Coming back to the bigger topic of pricing in a minute. Meanwhile I needed to share that I opened a bottle of Côtes du Rhône the other night and was really surprised to see this classified Bordeaux length cork in it. Huge, by everyday wine standards.

(An old boss, from the 80s, used to make fun of what he saw as absurd and pretentious prices by saying something along the lines of, "Angelo Gaja, always happy to tell you about the size of his cork." I guess the joke is on us, in the end.)

1000000303-01.jpeg
 

skibob

Skiing the powder
Skier
Joined
Jan 5, 2016
Posts
4,251
Location
Santa Rosa Fire Belt
My neighbor is a food exec who deals with Costco quite a bit. 13.9 is the number and so he swears buy buying your booze there IF they have wha you want. Obviously, as you suggest, a more boutique store will have smaller labels and some less mainstream stuff. I don't mean to suggest that Costco is boutique in any way...just they've done a good job at our Costco making the wine section feel that way. Are the states rules related to alcohol distribution similar to the same nonsense that prevents car manufacturers from selling direct to consumer in many states? I know its not a perfect analogy, but the same stupid logic that harms consumers and limits choice?
Much worse. Because every state has different laws. And the third tier is mandatory. As has been mentioned here, it was a concession to the mob when they legalized alcohol again in 1932. The mob didn't want it because illegal booze was very good for the mafia and other organized crime. So they just turned their illegal businesses into "legal" businesses overnight.
 

Mendieta

Master of Snowplow
SkiTalk Tester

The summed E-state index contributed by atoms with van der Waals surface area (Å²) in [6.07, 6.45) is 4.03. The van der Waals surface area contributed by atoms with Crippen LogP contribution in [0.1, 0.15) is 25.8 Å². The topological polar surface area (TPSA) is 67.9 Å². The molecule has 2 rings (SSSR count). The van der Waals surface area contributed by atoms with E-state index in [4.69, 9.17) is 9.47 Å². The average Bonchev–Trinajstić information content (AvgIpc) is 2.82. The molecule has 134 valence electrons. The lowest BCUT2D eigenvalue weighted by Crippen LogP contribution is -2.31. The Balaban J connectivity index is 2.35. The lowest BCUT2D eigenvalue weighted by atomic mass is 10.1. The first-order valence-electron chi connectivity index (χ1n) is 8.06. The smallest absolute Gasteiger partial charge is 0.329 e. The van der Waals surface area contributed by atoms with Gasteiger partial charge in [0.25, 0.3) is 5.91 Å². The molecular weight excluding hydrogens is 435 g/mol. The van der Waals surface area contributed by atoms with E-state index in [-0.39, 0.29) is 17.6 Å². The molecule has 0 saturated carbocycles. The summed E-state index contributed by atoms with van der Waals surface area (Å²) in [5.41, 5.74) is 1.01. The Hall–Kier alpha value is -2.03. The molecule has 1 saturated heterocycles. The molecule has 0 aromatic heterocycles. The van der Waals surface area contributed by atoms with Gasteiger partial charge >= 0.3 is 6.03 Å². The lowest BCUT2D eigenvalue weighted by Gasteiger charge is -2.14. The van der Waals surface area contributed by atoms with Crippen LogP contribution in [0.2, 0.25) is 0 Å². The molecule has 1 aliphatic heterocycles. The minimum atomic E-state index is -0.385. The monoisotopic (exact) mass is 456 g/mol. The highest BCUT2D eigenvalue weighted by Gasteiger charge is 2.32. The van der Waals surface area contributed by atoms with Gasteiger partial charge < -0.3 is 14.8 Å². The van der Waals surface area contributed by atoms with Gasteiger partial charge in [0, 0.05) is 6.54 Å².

Contributor
Joined
Aug 17, 2016
Posts
4,844
Location
SF Bay Area, CA, USA
Worst wine of 2023. OMG.

The nose, I swear it doesn't have any wine aromas. The flavor is hard to describe. Not an obviously corked wine. The cork looks fine. It's just bad enough that the whole bottle wound up down the drain. I am not cooking with that crap.

PXL_20231126_050425279.jpg
 
Thread Starter
TS
Tony S

Tony S

I have a confusion to make ...
Skier
Team Gathermeister
SkiTalk Supporter
Joined
Nov 14, 2015
Posts
12,344
Location
Maine
^^^
Never mind its good reputation, I have never had good luck with Jadot negociant wines. I avoid. (High end domaine bottlings may be a different story. I'm not the kind of person who would know.)
 

Mendieta

Master of Snowplow
SkiTalk Tester
Contributor
Joined
Aug 17, 2016
Posts
4,844
Location
SF Bay Area, CA, USA
How old ?

If I remember correctly, the reason I moved away from Beaujolais was a Jadot...

Ah, that didn't make it in the picture - this is the 2022. I believe generic Beaujolais is meant to be drank very young (age was not an issue here)

^^^
Never mind its good reputation, I have never had good luck with Jadot negociant wines. I avoid. (High end domaine bottlings may be a different story. I'm not the kind of person who would know.)

Oh yeah, I didn't even look for it. It just happened that I don't keep Beaujolais, and they only had this bottle at the groceries when I was buying the fresh turkey, so I wanted a backup bottle. Next day I got the lovely Morgon I shared earlier in this thread. Yesterday I wanted to see how much better it was than the Jadot :doh: